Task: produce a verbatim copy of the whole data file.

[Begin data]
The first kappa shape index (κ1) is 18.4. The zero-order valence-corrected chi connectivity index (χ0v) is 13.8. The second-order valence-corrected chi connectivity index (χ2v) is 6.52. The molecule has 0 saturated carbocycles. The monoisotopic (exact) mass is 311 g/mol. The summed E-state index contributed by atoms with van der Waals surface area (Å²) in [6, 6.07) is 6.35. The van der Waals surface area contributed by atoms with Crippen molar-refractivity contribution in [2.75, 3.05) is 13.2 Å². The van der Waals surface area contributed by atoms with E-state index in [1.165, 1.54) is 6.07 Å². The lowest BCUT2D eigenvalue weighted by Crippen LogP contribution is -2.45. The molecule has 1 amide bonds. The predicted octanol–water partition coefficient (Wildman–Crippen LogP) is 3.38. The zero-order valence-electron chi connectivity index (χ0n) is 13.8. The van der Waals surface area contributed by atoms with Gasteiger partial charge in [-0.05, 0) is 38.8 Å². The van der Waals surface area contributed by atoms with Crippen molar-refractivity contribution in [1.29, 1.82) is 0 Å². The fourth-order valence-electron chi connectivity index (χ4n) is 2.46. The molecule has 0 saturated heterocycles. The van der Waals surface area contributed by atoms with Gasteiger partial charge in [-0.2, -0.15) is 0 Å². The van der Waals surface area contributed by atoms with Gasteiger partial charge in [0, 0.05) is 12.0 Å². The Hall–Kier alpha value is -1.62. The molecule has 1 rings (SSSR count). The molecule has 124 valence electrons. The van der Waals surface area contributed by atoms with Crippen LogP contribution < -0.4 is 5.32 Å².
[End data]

The first kappa shape index (κ1) is 18.4. The zero-order valence-corrected chi connectivity index (χ0v) is 13.8. The second-order valence-corrected chi connectivity index (χ2v) is 6.52. The molecule has 0 saturated carbocycles. The monoisotopic (exact) mass is 311 g/mol. The summed E-state index contributed by atoms with van der Waals surface area (Å²) in [6, 6.07) is 6.35. The van der Waals surface area contributed by atoms with Crippen molar-refractivity contribution in [2.75, 3.05) is 13.2 Å². The van der Waals surface area contributed by atoms with E-state index in [1.165, 1.54) is 6.07 Å². The lowest BCUT2D eigenvalue weighted by Crippen LogP contribution is -2.45. The molecule has 1 amide bonds. The predicted octanol–water partition coefficient (Wildman–Crippen LogP) is 3.38. The zero-order valence-electron chi connectivity index (χ0n) is 13.8. The van der Waals surface area contributed by atoms with Gasteiger partial charge in [-0.05, 0) is 38.8 Å². The van der Waals surface area contributed by atoms with Crippen molar-refractivity contribution in [1.29, 1.82) is 0 Å². The fourth-order valence-electron chi connectivity index (χ4n) is 2.46. The molecule has 0 saturated heterocycles. The van der Waals surface area contributed by atoms with Gasteiger partial charge in [-0.2, -0.15) is 0 Å². The van der Waals surface area contributed by atoms with Gasteiger partial charge in [0, 0.05) is 12.0 Å². The Hall–Kier alpha value is -1.62. The molecule has 1 rings (SSSR count). The molecule has 124 valence electrons. The van der Waals surface area contributed by atoms with Crippen LogP contribution < -0.4 is 5.32 Å².